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What is it about the flipping over of a calendar that creates within us the hope of something new coming?
We move from April to May, from September to October without any sense of new possibility being present, but when the calendar goes from December to January we have this somewhat existential tabula rasa moment that suggests that all past sins are wiped away, all bad habits are erased, and we can start over.
New Year’s resolutions are written that, within a few short weeks, bear witness to the fact that our level of resolve didn’t change that much from one day to the next. It becomes an annually acceptable exercise in futility.
And I love it.
Far too often, we’re too cynical to notice the freshness of God’s renewability. Concepts like grace, forgiveness, transformation, conversion all suggest the power of God to take something and make it new.
There may be something quirky and inappropriate about arbitrarily attaching such lofty hopes of transforming ourselves through the grace of God to a calendar year, but I say, “So what!”
Give in to the hope that something can be different.
Give in to the expectation that, come 2016, you are going to recreate yourself and be more healthy, more disciplined, more compassionate, more kind, more peaceful, more prayerful.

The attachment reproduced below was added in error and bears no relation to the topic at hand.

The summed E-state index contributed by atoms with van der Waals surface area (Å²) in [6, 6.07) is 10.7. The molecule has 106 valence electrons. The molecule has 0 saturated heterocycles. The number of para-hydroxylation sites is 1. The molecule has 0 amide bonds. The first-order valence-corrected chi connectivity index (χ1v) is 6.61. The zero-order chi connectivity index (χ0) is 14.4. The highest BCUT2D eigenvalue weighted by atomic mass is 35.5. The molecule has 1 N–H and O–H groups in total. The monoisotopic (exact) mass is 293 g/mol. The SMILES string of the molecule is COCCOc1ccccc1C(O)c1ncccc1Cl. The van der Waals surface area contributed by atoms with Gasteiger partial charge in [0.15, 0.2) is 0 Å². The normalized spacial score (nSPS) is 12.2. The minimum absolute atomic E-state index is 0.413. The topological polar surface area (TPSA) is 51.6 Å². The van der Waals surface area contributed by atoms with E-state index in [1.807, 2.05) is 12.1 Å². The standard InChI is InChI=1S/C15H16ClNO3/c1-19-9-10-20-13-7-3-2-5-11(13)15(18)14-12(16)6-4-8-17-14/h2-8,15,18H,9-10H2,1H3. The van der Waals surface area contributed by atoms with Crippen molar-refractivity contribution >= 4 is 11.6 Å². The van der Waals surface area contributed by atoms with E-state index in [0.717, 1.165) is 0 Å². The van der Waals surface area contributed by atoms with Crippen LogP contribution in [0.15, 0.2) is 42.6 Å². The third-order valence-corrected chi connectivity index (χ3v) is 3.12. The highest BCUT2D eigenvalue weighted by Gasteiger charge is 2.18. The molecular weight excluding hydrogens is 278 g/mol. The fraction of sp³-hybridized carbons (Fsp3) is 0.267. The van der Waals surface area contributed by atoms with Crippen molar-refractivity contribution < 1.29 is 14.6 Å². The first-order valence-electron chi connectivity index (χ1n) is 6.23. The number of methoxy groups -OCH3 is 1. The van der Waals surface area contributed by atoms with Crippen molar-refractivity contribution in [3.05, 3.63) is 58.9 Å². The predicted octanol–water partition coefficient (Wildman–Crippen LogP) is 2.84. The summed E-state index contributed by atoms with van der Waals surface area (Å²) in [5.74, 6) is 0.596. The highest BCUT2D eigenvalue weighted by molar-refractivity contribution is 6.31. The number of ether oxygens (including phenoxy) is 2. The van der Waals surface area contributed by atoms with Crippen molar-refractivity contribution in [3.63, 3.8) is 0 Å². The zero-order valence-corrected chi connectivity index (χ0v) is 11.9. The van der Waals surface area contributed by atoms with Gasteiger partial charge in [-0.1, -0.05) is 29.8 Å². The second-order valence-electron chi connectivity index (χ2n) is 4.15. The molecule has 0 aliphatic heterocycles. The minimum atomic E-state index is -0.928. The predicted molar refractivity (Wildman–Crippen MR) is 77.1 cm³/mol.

Give in to the possibility that you can start something that feels new and different.
Give in to the temptation to start something that will bring you new joy, and don’t feel like you have to invent an excuse to try it other than it will make you happy.
Behold, I am about to do a new thing. Do you not perceive it? Every January 1, we do perceive it. And then we don’t. Old habits often come back, despite our good efforts. I don’t mind that the calendar instills within us at least once a year an awakening to our potential for starting over and getting it right – or, at least righter.
This year, I’m going to take more time in prayerful solitude. I know, I’ve made that promise before. I’m making it again. I trust in the ever abiding presence of god’s redeeming and transformative love. It stirs something within me that I can’t ignore, and that keeps me every hopeful of a new me emerging.
Blessed traveler, be open to your new. Love your old. And may the love of God wrap you in a blanket of warm comfort as your take your journey into the Mystic. (417)
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